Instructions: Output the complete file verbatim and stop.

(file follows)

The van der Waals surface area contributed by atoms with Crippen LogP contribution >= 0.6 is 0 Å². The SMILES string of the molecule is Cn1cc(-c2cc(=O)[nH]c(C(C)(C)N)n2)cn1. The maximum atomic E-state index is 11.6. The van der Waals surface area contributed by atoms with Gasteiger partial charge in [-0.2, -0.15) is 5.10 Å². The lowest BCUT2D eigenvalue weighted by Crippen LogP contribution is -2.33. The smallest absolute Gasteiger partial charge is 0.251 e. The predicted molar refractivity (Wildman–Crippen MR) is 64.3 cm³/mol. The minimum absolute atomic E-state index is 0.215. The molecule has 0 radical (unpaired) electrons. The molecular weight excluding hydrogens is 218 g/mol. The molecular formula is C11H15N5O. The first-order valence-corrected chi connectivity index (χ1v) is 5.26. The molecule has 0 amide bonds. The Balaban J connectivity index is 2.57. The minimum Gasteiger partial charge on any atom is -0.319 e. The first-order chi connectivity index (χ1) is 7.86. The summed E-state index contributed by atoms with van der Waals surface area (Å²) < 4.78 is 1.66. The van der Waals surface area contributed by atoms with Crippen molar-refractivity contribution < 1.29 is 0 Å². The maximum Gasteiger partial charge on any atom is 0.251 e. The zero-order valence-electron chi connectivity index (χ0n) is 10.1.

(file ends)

The van der Waals surface area contributed by atoms with Crippen LogP contribution >= 0.6 is 0 Å². The SMILES string of the molecule is Cn1cc(-c2cc(=O)[nH]c(C(C)(C)N)n2)cn1. The maximum atomic E-state index is 11.6. The van der Waals surface area contributed by atoms with Gasteiger partial charge in [-0.2, -0.15) is 5.10 Å². The lowest BCUT2D eigenvalue weighted by Crippen LogP contribution is -2.33. The smallest absolute Gasteiger partial charge is 0.251 e. The predicted molar refractivity (Wildman–Crippen MR) is 64.3 cm³/mol. The minimum absolute atomic E-state index is 0.215. The molecule has 0 radical (unpaired) electrons. The molecular weight excluding hydrogens is 218 g/mol. The molecular formula is C11H15N5O. The first-order valence-corrected chi connectivity index (χ1v) is 5.26. The molecule has 0 amide bonds. The Balaban J connectivity index is 2.57. The minimum Gasteiger partial charge on any atom is -0.319 e. The first-order chi connectivity index (χ1) is 7.86. The summed E-state index contributed by atoms with van der Waals surface area (Å²) < 4.78 is 1.66. The van der Waals surface area contributed by atoms with Crippen molar-refractivity contribution < 1.29 is 0 Å². The maximum Gasteiger partial charge on any atom is 0.251 e. The zero-order valence-electron chi connectivity index (χ0n) is 10.1.